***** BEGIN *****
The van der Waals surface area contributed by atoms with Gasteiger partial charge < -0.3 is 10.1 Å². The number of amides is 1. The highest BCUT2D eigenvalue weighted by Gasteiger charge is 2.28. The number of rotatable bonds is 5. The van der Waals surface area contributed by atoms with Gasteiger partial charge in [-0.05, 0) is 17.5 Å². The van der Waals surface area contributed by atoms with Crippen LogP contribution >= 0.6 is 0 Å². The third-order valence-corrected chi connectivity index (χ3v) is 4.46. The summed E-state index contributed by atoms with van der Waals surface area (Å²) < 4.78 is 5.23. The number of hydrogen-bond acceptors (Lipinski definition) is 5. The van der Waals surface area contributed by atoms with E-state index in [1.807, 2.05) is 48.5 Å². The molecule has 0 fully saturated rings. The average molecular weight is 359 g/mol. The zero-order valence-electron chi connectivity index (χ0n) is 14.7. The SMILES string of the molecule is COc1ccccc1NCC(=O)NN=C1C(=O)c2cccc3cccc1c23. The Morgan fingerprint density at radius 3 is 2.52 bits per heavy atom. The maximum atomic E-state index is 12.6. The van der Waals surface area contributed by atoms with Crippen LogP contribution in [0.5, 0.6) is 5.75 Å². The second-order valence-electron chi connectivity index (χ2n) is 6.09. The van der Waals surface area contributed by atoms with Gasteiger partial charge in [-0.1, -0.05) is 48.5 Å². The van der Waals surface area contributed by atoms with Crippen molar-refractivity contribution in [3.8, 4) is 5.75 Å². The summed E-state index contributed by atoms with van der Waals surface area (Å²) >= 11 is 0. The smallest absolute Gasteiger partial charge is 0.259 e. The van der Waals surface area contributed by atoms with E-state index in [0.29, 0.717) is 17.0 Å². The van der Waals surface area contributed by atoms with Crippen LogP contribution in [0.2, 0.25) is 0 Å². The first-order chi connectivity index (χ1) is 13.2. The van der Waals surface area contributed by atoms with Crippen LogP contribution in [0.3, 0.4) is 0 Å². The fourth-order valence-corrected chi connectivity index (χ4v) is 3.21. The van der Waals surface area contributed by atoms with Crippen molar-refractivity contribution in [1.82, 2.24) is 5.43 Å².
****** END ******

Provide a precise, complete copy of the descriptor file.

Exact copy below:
The van der Waals surface area contributed by atoms with Gasteiger partial charge < -0.3 is 10.1 Å². The number of amides is 1. The highest BCUT2D eigenvalue weighted by Gasteiger charge is 2.28. The number of rotatable bonds is 5. The van der Waals surface area contributed by atoms with Gasteiger partial charge in [-0.05, 0) is 17.5 Å². The van der Waals surface area contributed by atoms with Crippen LogP contribution >= 0.6 is 0 Å². The third-order valence-corrected chi connectivity index (χ3v) is 4.46. The summed E-state index contributed by atoms with van der Waals surface area (Å²) < 4.78 is 5.23. The number of hydrogen-bond acceptors (Lipinski definition) is 5. The van der Waals surface area contributed by atoms with E-state index in [1.807, 2.05) is 48.5 Å². The molecule has 0 fully saturated rings. The average molecular weight is 359 g/mol. The zero-order valence-electron chi connectivity index (χ0n) is 14.7. The SMILES string of the molecule is COc1ccccc1NCC(=O)NN=C1C(=O)c2cccc3cccc1c23. The Morgan fingerprint density at radius 3 is 2.52 bits per heavy atom. The maximum atomic E-state index is 12.6. The van der Waals surface area contributed by atoms with Crippen LogP contribution in [0.5, 0.6) is 5.75 Å². The second-order valence-electron chi connectivity index (χ2n) is 6.09. The van der Waals surface area contributed by atoms with Gasteiger partial charge in [-0.1, -0.05) is 48.5 Å². The van der Waals surface area contributed by atoms with Crippen molar-refractivity contribution in [3.8, 4) is 5.75 Å². The summed E-state index contributed by atoms with van der Waals surface area (Å²) >= 11 is 0. The smallest absolute Gasteiger partial charge is 0.259 e. The van der Waals surface area contributed by atoms with E-state index in [0.29, 0.717) is 17.0 Å². The van der Waals surface area contributed by atoms with Crippen LogP contribution in [0.2, 0.25) is 0 Å². The first-order chi connectivity index (χ1) is 13.2. The van der Waals surface area contributed by atoms with Crippen LogP contribution in [0.3, 0.4) is 0 Å². The fourth-order valence-corrected chi connectivity index (χ4v) is 3.21. The van der Waals surface area contributed by atoms with Crippen molar-refractivity contribution in [1.82, 2.24) is 5.43 Å².